The ‘relationship’: Council ponders life with lab

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By Roger Snodgrass

The question of how the county should relate to Los Alamos National Laboratory got an airing at Tuesday’s county council meeting.

Council chair Jim Hall called it a discussion subject. He said he didn’t expect a motion to come out of it, and he was right. Apart from a few expressions of agreement with the previous speaker, the subject inspired nearly as many opinions from the council and public as there were commentators.

Councilor Nona Bowman had requested an extended hearing two months earlier during a March 4 council debate. The issue at that time was a letter the council was about to submit to the Department of Energy in response to a plan to transform the nuclear weapons complex.

After last year’s turmoil during the budget process and signs that the laboratory’s future may be entering a choppy phase, Bowman thought a brief statement in the letter about the laboratory’s economic impact on the town was “too vague.”

Introducing the topic again Tuesday, she said she had been told by LANL employees who had raised concerns about “broadening the base” of the laboratory that they would not be able to speak to the council, because “they’re not supposed to talk to elected officials.”

Among Bowman’s suggestions was an idea to increase the clout of congressional supporters of the laboratory by enlarging the lab’s geographic influence. That could be realized by broadening the consortium of universities with whom the laboratory is most closely allied to the six nearest states, she suggested, along with current partnerships with the research universities of New Mexico. She thinks the alignment could transform northern New Mexico’s laboratory into an even more prominent laboratory of the Southwest.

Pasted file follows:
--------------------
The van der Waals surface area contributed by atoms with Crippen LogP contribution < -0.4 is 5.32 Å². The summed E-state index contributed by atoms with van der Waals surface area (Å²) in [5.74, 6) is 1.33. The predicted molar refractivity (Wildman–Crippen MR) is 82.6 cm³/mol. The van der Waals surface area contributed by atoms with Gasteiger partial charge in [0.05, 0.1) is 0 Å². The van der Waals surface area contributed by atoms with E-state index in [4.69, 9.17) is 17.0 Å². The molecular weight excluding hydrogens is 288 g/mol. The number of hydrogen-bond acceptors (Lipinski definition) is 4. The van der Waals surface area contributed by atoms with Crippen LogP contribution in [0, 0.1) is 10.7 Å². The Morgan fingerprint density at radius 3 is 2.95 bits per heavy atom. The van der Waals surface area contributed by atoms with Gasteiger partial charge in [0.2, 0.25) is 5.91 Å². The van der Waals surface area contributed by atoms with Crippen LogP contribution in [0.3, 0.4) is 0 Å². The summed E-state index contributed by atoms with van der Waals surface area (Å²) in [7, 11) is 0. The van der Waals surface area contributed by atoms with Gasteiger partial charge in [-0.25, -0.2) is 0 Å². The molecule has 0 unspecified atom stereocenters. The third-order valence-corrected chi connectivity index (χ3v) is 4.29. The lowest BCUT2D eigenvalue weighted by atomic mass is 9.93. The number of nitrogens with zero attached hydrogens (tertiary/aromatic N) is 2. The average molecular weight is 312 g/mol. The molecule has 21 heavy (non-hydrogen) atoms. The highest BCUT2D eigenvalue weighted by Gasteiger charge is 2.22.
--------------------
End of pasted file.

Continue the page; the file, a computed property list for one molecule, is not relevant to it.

“We need to remember that LANL is a national laboratory, not a New Mexico lab or a southwestern lab,” said Council Vice Chair Robert Gibson, responding later in the meeting. “Diversification of the laboratory is very important, but diversification outside the laboratory is far more in our realm.”

Bowman’s description of what she considered to be the New Mexico Environment Department’s excessive regulatory pressures on the laboratory’s cleanup process also drew a sharp counterpoint from Councilor Michael Wheeler.

“To criticize NMED is not the way to garner the support of the state,” he said.

Councilor Ken Milder saw some good in Bowman’s suggestions, but awaited more details.

“In my limited experience dealing with Congress or the state, you have to be very specific,” he said.

Several residents offered a variety of perspectives. One common theme involved leveraging the laboratory’s scientific expertise more emphatically in the area of alternative energy, especially toward solving roadblocks to nuclear power.

“We’ve got all the solutions to all those problems,” said Bob Villareal.

Manuel Baca, Democratic candidate for council, said it was important to keep the lab going, but to change it as well. He proposed moving away from weapons and more into energy, but said he doubted the laboratory could be counted on for help.

“I don’t really feel they are looking out for the good of the county,” he said.

Kerry Burns, a lab retiree who lives in the town site, provided a narrative list of ways that the lab was too poorly structured “to interact with the community in terms of industrial development.”

Problems included non-competitive charges for personnel, redundant billing for unnecessary classified services and obstacles to unclassified information.

In a “Council Corner” column in the Monitor published Sunday, Bowman laid out a set of concerns about the laboratory’s mission along with suggestions for how to communicate them to the congressional delegation.

She said her ideas were based on her experience during the five-and-a-half years she had been in office with ongoing input from the community. She added that her attempts to speak out have been frustrated.

“I have tried to do that, but my efforts have been constrained to minority reports that were not always well received and even that avenue has been closed since the county council election (in 2006),” she wrote. “I have never seen a community so concerned about its future for so long to behave so passively.”

During the meeting councilors West and Wheeler emphasized ongoing regional partnerships and diversification efforts by the council.

Read more about county events, meetings and projects online at www.lac-nm.us.